Two broken hearts: the vulnerability of Doctor Who Jun29

Two broken hearts: the vulnerability of Doctor Who...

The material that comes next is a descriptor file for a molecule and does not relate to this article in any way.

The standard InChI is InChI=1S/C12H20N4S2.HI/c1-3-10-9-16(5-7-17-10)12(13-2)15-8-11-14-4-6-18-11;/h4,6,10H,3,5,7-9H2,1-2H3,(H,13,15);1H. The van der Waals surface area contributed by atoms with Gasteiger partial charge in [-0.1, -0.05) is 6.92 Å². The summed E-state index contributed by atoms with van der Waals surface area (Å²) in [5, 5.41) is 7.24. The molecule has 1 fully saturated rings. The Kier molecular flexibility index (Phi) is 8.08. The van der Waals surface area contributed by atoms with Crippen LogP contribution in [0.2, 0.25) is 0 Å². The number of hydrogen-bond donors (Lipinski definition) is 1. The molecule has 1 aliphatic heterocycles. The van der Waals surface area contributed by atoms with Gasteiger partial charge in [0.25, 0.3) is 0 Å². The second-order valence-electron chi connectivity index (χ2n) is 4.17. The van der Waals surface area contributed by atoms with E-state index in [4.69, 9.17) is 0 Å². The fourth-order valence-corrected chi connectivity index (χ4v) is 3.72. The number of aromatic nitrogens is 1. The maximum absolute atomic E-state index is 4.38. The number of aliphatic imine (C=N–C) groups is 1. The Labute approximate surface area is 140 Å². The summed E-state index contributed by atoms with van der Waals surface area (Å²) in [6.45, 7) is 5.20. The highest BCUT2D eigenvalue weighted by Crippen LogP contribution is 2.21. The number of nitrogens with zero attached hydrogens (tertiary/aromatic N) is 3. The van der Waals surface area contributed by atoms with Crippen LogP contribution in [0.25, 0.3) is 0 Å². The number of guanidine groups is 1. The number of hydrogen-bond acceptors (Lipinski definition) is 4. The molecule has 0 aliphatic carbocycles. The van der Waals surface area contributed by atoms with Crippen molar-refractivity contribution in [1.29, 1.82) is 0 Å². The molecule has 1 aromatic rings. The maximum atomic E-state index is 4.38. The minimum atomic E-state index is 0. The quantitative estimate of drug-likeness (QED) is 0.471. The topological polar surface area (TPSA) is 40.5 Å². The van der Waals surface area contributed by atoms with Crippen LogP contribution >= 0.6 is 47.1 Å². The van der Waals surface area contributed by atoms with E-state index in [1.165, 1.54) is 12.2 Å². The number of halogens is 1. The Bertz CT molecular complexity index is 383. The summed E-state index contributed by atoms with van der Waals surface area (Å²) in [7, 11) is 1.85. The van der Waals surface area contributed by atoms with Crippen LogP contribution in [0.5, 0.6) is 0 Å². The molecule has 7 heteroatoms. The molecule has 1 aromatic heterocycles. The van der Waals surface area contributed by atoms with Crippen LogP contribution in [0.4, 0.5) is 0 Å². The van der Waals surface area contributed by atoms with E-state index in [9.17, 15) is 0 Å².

I first encountered Doctor Who when I was a child visiting my grandparents. Their TV was on in the background, featuring a cast of accented actors. One man stood out, with wildly curly hair and an over-long scarf of various colours. However, it was when the characters crowded into what looked like a tiny blue phone booth, only to be welcomed into a large, technologically advanced interior, that my attention was firmly captured.  And so was born my future as a Whovian (i.e. Doctor Who fan). For more than half a century, Doctor Who, an alien Time Lord from the planet Gallifrey, has been traveling time and space in his stolen Time and Relative Dimension in Space—better known to all as his TARDIS, which is stuck in the exterior form of a blue British Police box (not phone booth). His unique alien physiology (which includes two hearts) gives him the power, when old or mortally injured, to transform into a new body with a slightly altered personality. All of this, combined with his vast knowledge of science, history (both past and future) and unique technology (namely his sonic screwdriver) make for one impressive time-travelling adventurer. What makes the Doctor’s journeys so compelling to follow is his choice of companion (usually human) to share his adventures with. As viewers, we share the same sense of wonder that these companions experience, vicariously boarding the TARDIS ourselves. Doctor Who is at his best when he is vulnerable, facing the fear of death. Yet, all too often these same companions thrust the Doctor into danger. His deep affection for these people make him vulnerable in many ways, like the countless times a companion has been captured as a means to coerce the Doctor to do the villain’s will....